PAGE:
Hear, hear!

(With apologies if this has previously been expressed -- I've been tied up
with tasks for a week and am behind on my reading.)

With long experience with MARC, my primary concern with BibFrame is that it
replicates the existing division in the MARC-iverse between bibliographic,
authority, and holdings records. If BibFrame (or whatever turns out as the
replacement for MARC) is going to adequately serve a data-verse framed on
FRBR modeling and RDA relationships, it needs to be developed along lines
that afford greater parity and agnosticism between the various FRBR
entities. It is not sufficient to merely recreate MARC's silos with the
ability to provide linkages thrown in. A more powerful arrangement needs to
be developed, in which the existing MARC structures need to be relegated to
a carefully constrained subset of the new system.

As a holder of a B.S. in Mathematics, I cannot help but feel we are at a
point analogous to the transitions in the understanding of numbers -- from
roots in counting by whole numbers through a whole sequence of transitions
to complex numbers. Each of these transitions were preceded by periods
where certain questions couldn't be answered (what does it mean to count
nothing? what does it mean to take 3 away from 2? what is the square root
of of a number that isn't a square? what is the square root of a negative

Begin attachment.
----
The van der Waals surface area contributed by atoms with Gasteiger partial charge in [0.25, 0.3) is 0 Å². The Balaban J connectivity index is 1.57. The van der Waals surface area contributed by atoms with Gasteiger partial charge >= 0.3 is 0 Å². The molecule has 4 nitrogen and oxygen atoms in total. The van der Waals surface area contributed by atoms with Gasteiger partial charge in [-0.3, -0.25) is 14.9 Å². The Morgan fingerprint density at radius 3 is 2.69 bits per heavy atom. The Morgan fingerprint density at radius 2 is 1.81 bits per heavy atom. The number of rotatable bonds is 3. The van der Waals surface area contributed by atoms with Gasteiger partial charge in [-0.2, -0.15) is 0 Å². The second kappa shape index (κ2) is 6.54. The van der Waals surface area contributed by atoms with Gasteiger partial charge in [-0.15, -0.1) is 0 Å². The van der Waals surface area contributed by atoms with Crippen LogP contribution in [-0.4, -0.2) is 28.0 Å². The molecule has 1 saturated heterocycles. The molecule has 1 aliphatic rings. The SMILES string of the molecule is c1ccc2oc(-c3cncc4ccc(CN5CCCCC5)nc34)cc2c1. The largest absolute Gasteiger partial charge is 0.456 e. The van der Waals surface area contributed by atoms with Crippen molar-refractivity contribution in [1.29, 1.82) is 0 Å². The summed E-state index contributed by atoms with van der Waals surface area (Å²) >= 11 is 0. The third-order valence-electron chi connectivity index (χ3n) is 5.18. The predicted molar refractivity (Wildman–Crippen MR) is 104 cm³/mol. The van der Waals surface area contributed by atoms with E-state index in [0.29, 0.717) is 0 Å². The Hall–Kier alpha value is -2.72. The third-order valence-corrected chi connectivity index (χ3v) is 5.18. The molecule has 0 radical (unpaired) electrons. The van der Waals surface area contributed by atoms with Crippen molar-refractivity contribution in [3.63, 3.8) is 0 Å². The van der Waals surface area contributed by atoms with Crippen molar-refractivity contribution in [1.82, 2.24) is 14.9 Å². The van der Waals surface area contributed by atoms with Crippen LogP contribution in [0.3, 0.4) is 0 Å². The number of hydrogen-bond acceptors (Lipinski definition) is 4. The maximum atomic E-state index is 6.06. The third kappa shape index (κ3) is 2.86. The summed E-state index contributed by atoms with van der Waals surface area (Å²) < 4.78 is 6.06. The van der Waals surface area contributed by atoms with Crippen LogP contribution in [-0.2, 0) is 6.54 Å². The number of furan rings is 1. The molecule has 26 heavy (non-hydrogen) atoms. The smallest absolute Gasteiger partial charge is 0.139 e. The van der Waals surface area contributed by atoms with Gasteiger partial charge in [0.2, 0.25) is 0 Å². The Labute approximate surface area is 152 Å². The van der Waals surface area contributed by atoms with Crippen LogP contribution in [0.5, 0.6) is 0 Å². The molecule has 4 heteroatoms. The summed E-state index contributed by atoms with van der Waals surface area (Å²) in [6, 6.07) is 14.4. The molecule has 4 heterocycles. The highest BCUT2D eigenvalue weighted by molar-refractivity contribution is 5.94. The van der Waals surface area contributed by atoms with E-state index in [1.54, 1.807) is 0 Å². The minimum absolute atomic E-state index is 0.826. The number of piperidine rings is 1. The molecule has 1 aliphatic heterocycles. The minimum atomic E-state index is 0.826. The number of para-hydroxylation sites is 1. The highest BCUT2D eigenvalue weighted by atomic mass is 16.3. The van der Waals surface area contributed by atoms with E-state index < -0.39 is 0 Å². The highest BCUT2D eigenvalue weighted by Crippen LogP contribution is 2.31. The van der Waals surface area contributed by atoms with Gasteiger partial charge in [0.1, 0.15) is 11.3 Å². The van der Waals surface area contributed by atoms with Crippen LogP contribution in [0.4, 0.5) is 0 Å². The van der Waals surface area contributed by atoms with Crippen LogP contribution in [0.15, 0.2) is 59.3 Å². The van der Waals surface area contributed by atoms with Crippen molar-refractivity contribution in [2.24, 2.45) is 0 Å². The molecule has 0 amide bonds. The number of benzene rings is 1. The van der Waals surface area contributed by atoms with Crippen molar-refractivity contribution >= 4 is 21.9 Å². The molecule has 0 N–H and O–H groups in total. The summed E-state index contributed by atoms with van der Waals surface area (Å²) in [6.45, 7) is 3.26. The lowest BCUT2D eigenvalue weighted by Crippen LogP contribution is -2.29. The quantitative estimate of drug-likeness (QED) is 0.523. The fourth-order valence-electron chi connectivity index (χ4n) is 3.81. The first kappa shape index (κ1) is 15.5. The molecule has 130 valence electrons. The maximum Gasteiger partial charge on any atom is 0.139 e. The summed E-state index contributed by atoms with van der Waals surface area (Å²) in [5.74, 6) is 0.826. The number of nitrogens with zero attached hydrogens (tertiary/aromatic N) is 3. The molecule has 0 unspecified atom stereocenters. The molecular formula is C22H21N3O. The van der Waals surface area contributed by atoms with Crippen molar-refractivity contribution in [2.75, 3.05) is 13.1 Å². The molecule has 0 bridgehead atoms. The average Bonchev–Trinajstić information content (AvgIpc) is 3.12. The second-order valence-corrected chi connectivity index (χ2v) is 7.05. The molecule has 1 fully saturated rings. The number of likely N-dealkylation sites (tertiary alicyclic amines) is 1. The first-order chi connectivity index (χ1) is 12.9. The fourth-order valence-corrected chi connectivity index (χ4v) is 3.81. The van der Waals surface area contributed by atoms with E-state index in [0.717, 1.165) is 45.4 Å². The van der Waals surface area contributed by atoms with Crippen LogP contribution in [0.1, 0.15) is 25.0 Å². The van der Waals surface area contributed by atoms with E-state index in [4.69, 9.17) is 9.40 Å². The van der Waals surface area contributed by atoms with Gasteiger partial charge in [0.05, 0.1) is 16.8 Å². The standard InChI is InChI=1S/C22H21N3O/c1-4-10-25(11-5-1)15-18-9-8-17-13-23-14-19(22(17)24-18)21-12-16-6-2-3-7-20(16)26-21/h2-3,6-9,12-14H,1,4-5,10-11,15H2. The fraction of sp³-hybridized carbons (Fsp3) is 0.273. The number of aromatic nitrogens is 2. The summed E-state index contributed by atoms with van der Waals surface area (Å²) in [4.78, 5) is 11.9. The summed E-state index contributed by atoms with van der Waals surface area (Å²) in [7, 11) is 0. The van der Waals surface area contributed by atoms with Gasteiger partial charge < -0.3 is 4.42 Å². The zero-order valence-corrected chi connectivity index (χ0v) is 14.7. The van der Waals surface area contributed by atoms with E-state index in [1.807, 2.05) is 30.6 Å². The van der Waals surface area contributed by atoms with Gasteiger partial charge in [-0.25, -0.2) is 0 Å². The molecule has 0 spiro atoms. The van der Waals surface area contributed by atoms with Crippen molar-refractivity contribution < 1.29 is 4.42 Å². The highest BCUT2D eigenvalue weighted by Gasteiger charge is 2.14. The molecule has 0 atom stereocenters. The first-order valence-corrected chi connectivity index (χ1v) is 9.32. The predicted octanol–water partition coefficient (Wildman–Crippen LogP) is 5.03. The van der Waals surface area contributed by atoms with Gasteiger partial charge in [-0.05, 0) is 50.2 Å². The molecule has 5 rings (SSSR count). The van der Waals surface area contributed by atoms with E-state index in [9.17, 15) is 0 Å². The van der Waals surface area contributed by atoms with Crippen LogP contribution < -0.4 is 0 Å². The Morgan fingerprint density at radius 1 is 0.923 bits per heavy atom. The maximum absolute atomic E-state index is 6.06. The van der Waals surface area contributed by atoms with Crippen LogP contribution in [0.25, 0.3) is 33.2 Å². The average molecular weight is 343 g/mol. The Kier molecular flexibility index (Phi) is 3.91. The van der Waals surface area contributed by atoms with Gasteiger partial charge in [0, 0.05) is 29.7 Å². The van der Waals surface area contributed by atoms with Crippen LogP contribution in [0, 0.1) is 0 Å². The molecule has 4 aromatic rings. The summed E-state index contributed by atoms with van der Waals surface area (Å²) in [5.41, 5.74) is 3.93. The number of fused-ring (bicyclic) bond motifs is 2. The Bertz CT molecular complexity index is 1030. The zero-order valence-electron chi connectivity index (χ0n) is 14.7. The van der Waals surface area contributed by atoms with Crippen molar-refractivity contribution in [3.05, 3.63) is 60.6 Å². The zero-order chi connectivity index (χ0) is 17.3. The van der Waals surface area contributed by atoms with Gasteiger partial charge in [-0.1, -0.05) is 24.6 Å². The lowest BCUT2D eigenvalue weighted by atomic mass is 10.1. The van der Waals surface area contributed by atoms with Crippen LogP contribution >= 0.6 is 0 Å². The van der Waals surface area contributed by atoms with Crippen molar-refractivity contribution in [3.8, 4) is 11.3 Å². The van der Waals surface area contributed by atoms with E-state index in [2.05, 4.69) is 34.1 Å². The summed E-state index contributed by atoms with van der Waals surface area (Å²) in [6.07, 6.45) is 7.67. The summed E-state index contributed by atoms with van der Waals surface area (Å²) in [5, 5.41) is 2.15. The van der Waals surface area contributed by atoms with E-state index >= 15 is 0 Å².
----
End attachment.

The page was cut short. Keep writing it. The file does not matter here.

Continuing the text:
number?). Each expansion of the concept of number has been accompanied by a
corresponding expansion in the ability to solve questions and the power to
apply those solutions. We have seen similar transitions in our field in the
transitions from dictionary catalogs to card catalogs, and from strictly
card-based cataloging to the MARC surrogates for catalog cards. The next
evolutionary step awaits us. It will not be fostered by preserving the
constraints of tripartite data file construction.

John Myers, Catalog & Metadata Librarian
Schaffer Library, Union College
Schenectady NY 12308

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On Fri, Jan 30, 2015 at 12:03 PM, Martynas Jusevičius <[log in to unmask]
> wrote:

> Hey,
> after following discussions and developments in the BIBFRAME space, it
> seems to me that it tries to be too many things for too many people.
> I think many of the problems stem from the fact that (to my
> understanding) BIBFRAME is supposed to accommodate legacy MARC data
> and be the next-generation solution for bibliographic Linked Data.
> Attempting to address both cases, it fails to address either of them
> well.
> In my opinion, a possible solution could be to have 2 tiers of RDF
> vocabularies:
> - a lower-level one that precisely captures the semantics of MARC
> - a higher-level one that is designed from scratch for bibliographic
> Linked Data
> The conversion between the two (or at least from the lower to the
> higher level) could be expressed simply as SPARQL CONSTRUCT queries.
> Any thoughts?
> Martynas